• Carla Garrett, Owner

Municipal states of emergency: When and why we should declare in Oxford County

Our officials should declare a state of emergency, even if only to send a message to residents that our municipal government recognizes the severity of the COVID-19 situation and cares about our safety.


As more and more municipalities declare an emergency, some residents in Oxford County are questioning why hasn’t their community come to this decision.

It’s a fair question and hotly debated on some social media posts lately on whether a declaration really means anything - especially with Ontario having declared a provincial emergency. Some residents say the municipal government’s lack of a declaration means they don’t care or aren’t taking this crisis seriously enough.

Most recently, Guelph declared a municipal emergency and was the latest in regions along the 401/403 corridor. Waterloo Region, London, Elgin County and St. Thomas as well as the County of Brant have already done so.

It is difficult to conclude whether a declaration here is necessary without proper situational awareness, and operationally speaking, a declaration is likely not needed in our communities. As written in most of our municipal emergency plans, a declaration should be considered “when the resources of an Area Municipality become overextended, resulting in the inability to effectively control or support the emergency… emergency exceeds response and resource capabilities.”

Much of the County Emergency Response Plan is focused on resources, and fails to recognize the intricacies of this current pandemic. There are many other reasons beyond response and resource capabilities, to declare a state of emergency here in Oxford County.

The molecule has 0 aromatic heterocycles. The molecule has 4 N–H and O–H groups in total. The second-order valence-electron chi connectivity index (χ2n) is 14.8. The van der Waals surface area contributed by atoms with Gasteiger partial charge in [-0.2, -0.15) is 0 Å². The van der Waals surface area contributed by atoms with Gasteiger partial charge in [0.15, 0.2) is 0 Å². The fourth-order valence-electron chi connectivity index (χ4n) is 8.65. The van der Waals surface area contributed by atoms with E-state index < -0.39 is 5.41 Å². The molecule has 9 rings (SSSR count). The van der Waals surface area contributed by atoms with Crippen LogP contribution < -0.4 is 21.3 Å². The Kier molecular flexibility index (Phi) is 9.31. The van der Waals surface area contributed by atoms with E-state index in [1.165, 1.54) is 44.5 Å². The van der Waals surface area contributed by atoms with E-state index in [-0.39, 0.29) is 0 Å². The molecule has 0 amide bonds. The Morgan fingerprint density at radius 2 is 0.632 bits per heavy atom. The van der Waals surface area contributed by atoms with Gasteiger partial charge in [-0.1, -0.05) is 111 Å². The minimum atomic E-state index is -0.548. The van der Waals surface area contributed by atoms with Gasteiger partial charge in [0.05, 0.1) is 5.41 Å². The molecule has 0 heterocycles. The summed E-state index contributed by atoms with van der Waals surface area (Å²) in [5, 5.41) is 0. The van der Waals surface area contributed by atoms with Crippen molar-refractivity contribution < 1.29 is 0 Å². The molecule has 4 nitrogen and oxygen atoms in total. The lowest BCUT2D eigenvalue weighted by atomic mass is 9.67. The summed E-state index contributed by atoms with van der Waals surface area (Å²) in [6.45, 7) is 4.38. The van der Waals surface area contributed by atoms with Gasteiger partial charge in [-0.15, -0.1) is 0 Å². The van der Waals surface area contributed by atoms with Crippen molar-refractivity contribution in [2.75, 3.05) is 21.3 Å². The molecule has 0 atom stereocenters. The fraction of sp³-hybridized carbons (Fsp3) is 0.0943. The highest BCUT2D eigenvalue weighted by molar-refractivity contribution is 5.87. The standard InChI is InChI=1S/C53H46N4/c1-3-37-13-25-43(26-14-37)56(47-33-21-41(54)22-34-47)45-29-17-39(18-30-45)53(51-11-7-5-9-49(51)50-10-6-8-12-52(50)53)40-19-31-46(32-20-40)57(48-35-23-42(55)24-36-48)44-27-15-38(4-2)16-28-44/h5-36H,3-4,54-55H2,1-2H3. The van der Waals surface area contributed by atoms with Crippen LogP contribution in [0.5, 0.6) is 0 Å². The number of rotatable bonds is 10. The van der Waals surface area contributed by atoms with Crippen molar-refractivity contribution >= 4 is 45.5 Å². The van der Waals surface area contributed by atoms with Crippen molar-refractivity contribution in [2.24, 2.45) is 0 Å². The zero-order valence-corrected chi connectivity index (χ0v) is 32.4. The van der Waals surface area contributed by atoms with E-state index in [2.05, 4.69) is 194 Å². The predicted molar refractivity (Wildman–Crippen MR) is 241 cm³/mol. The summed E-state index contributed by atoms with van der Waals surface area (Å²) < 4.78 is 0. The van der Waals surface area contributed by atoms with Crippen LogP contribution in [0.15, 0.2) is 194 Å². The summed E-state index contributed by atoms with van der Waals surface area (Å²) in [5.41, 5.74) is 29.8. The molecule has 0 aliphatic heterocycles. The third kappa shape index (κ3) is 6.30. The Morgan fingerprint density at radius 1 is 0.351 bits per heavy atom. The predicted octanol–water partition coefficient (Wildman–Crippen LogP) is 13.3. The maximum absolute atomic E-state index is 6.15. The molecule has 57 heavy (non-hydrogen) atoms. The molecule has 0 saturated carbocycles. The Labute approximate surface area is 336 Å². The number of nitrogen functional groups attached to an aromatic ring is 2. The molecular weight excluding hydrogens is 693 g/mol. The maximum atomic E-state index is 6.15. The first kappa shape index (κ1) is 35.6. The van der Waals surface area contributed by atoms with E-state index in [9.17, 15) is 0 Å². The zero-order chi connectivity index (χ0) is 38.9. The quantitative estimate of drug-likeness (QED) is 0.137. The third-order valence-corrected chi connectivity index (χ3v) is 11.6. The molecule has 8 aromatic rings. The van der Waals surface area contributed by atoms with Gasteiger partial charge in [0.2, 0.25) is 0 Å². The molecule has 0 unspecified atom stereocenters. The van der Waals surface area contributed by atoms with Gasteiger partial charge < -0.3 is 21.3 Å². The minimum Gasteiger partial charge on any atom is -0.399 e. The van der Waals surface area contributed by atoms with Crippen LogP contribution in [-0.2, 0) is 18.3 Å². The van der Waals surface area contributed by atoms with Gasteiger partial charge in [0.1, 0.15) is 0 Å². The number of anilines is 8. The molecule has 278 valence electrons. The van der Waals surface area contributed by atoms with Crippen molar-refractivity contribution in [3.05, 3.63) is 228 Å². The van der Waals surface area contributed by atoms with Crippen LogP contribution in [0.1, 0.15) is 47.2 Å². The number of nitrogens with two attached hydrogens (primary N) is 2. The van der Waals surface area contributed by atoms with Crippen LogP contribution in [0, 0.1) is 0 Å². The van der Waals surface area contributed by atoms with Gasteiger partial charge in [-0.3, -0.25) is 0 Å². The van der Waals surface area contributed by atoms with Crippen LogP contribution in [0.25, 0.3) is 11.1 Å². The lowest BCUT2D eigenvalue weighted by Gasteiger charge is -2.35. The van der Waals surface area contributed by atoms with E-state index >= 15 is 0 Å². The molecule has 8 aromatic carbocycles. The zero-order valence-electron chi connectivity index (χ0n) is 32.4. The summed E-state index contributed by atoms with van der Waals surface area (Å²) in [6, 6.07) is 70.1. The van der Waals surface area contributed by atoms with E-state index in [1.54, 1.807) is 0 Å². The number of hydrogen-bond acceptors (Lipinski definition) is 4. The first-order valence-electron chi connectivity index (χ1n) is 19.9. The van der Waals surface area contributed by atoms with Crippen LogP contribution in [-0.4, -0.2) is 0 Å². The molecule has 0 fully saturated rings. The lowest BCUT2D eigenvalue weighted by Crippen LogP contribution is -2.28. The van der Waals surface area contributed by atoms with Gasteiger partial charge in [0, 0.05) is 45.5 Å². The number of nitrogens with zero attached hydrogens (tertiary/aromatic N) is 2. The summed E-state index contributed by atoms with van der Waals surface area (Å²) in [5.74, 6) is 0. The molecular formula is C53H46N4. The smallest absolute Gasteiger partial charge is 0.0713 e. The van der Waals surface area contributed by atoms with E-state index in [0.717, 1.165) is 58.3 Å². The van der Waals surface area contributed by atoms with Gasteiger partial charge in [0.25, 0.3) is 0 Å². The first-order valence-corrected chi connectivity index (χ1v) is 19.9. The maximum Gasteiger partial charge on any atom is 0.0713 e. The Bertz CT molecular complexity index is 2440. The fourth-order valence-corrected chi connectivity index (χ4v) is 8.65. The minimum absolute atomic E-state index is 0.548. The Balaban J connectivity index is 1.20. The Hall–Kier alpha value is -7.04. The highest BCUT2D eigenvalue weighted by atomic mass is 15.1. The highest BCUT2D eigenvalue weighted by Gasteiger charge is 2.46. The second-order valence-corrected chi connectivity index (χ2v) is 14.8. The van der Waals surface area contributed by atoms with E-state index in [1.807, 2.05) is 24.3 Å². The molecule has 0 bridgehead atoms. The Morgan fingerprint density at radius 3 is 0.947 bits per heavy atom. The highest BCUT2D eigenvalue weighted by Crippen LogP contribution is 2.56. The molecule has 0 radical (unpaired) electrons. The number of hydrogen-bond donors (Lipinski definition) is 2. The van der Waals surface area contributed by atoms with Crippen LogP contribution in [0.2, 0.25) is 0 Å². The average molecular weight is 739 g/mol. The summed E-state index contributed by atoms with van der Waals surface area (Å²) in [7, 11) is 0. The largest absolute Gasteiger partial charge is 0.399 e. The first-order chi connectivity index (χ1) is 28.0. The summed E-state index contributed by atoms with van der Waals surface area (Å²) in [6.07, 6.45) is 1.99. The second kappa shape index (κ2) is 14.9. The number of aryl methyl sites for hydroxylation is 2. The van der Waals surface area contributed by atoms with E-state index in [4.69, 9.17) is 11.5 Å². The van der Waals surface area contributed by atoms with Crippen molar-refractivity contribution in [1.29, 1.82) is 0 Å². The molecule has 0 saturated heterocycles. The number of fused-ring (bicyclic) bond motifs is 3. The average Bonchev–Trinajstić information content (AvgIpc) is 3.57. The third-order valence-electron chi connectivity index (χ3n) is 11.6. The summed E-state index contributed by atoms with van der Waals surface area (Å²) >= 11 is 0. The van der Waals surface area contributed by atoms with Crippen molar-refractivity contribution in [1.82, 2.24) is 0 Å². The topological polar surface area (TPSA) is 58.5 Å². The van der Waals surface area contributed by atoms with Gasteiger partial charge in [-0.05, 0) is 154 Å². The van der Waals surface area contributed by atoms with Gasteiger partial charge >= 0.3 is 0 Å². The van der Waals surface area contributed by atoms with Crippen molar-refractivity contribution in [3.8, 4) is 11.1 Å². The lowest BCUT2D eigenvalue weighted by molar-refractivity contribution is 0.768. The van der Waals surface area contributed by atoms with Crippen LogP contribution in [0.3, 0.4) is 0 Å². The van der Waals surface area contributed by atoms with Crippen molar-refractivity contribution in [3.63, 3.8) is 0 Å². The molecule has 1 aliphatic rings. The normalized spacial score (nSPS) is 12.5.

Aside from maintaining public confidence in the municipal response, a declaration can allow officials to act quickly and enforce specific local actions without first getting approval from council.


"The legislations is fairly open, it says such actions or make orders that he or she considers necessary that are not contrary to the law and implement the regional emergency response plan," Waterloo Regional Chair Karen Redman is quoted in the news. She says it means they could have bylaw officers go around to make sure people are staying in their homes or close additional businesses that have been ordered by the province.


In other regions that have declared, they did so to emphasize the severity of the situation.

“In declaring a state of emergency, the primary goal is to ensure everyone takes the situation to heart,” said Wellesley Mayor Joe Nowak in a news article ….”It’s increased the awareness… It demonstrates that we’re taking this seriously.”

In Vancouver: “These are unprecedented and challenging times, and these powers give us the ability to further protect our residents and businesses,” said Mayor Mary-Ann Booth. They are also under a provincial state of emergency.


Having dual declarations - one provincial and one municipal - aren’t redundant. In fact, having another level of government declare an emergency meets the “criteria that may indicate that a situation, actual or anticipated, warrants a declaration,” according to Emergency Management Ontario’s checklist. Other criteria to consider before a declaration include:


  • long term negative effects on a community’s economic viability/sustainability

  • attracting significant media attention

  • Is an extraordinary event

  • poses risk to lives and potential for large scale loss

  • threatens social order


Although Oxford County has reported only one confirmed positive case of COVID-19, there is a high probability of many more undetected cases in our region. Health officials have repeatedly asked us to assume there are more cases and adjust our actions accordingly by social distancing. So shouldn’t our government use that same reasoning and respond accordingly?

Either way, we are all in this together. A declaration of our lower-tier municipalities, at its simplest, could show solidarity with our upper-tier governments, an act of good faith and positive public relations.



© 2018 by Carla Garrett, Freelancer Writer

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